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  1. JDK
  2. JDK-8170467

(reflect) Optimize SignatureParser's use of StringBuilders





        Max-Kanat Alexander (mkanat@google.com) writes:

        Currently, any heavy use of sun.reflect.generics.parser.SignatureParser
        leads to many calls to Arrays.copyOf, due to using StringBuilder inside of
        SignatureParser to build up a string a character at a time. This showed up
        as a top CPU-usage culprit in profiling of a large number of tests,
        particularly those which use reflection-heavy dependency injection systems
        such as Guice.

        To determine the size to pre-size the StringBuilder in this patch, I made
        AbstractStringBuilder.expandCapacity print out the original capacity and
        new capacity every time it did a resize. I measured the outputs that
        happened during a heavy real-world user of SignatureParser, and took
        particular measurements at different StringBuilder sizes:

            16: Reallocs: 907310 Total Alloc Counting Only Realloc: 84324048
        Estimated Total Alloc: 84310608 Copy Bytes: 27249937 Reallocs from initial
        size: 517883
            32: Reallocs: 497220 Total Alloc Counting Only Realloc: 68184799
        Estimated Total Alloc: 75412799 Copy Bytes: 22138274 Reallocs from initial
        size: 291168
            40: Reallocs: 331045 Total Alloc Counting Only Realloc: 54170531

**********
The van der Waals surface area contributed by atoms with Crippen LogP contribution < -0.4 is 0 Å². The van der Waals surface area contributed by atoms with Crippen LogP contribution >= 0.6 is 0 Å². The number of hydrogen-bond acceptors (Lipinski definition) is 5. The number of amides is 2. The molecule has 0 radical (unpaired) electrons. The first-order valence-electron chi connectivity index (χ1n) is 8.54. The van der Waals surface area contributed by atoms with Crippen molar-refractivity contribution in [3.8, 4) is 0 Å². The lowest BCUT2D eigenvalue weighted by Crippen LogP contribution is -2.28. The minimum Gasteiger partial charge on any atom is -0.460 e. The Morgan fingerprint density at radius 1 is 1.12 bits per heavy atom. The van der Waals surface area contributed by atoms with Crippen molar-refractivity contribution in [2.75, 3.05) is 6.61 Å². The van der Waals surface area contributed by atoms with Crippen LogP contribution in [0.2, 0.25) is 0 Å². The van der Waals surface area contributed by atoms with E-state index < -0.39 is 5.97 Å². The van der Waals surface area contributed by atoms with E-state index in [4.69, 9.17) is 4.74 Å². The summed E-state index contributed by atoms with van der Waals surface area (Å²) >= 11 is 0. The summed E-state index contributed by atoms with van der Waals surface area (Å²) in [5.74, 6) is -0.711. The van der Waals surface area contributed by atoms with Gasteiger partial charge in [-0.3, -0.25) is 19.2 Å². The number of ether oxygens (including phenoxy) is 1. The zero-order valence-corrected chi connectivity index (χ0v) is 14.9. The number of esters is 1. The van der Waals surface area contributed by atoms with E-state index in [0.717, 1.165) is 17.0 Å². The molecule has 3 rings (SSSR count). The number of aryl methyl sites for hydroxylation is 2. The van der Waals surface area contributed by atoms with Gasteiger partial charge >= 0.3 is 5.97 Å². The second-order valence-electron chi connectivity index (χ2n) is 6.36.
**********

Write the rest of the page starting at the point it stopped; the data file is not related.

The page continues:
Estimated Total Alloc: 69096811 Copy Bytes: 17560068 Reallocs from initial
        size: 143886
            48: Reallocs: 222232 Total Alloc Counting Only Realloc: 42141244
        Estimated Total Alloc: 65213692 Copy Bytes: 13637722 Reallocs from initial
        size: 36367
            56: Reallocs: 196595 Total Alloc Counting Only Realloc: 39246690
        Estimated Total Alloc: 67601618 Copy Bytes: 12698496 Reallocs from initial
        size: 10705
            64: Reallocs: 185941 Total Alloc Counting Only Realloc: 38031623
        Estimated Total Alloc: 71112263 Copy Bytes: 12304703 Reallocs from initial
        size: 158

        As you can see, 48 gives us the lowest total memory allocation as well as
        significantly reducing the number of times we reallocate arrays. With
        higher values it becomes significantly non-linear in improvement and we
        start to allocate more memory overall, so 48 seemed like the right number
        to pick.


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                redestad Claes Redestad
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